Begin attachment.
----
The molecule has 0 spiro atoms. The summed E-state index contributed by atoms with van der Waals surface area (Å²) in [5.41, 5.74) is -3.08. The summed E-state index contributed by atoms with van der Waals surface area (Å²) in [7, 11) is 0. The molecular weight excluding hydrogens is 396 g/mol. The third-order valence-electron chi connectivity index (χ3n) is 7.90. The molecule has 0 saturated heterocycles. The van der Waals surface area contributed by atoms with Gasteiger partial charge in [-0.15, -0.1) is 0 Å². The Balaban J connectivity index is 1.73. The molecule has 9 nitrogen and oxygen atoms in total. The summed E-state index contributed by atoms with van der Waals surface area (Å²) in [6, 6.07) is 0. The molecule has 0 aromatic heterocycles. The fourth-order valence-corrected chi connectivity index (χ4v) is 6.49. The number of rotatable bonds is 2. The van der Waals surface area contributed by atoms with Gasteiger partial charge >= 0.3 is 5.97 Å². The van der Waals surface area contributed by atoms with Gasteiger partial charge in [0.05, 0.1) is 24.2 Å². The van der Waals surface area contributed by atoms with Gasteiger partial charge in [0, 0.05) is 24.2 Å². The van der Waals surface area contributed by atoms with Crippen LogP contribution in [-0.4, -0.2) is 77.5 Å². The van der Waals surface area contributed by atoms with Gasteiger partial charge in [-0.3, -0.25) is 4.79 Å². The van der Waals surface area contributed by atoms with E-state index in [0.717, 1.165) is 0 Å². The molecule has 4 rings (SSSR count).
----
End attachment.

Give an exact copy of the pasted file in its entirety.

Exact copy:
The molecule has 0 spiro atoms. The summed E-state index contributed by atoms with van der Waals surface area (Å²) in [5.41, 5.74) is -3.08. The summed E-state index contributed by atoms with van der Waals surface area (Å²) in [7, 11) is 0. The molecular weight excluding hydrogens is 396 g/mol. The third-order valence-electron chi connectivity index (χ3n) is 7.90. The molecule has 0 saturated heterocycles. The van der Waals surface area contributed by atoms with Gasteiger partial charge in [-0.15, -0.1) is 0 Å². The Balaban J connectivity index is 1.73. The molecule has 9 nitrogen and oxygen atoms in total. The summed E-state index contributed by atoms with van der Waals surface area (Å²) in [6, 6.07) is 0. The molecule has 0 aromatic heterocycles. The fourth-order valence-corrected chi connectivity index (χ4v) is 6.49. The number of rotatable bonds is 2. The van der Waals surface area contributed by atoms with Gasteiger partial charge >= 0.3 is 5.97 Å². The van der Waals surface area contributed by atoms with Gasteiger partial charge in [0.05, 0.1) is 24.2 Å². The van der Waals surface area contributed by atoms with Gasteiger partial charge in [0, 0.05) is 24.2 Å². The van der Waals surface area contributed by atoms with Crippen LogP contribution in [-0.4, -0.2) is 77.5 Å². The van der Waals surface area contributed by atoms with Gasteiger partial charge in [-0.3, -0.25) is 4.79 Å². The van der Waals surface area contributed by atoms with E-state index in [0.717, 1.165) is 0 Å². The molecule has 4 rings (SSSR count).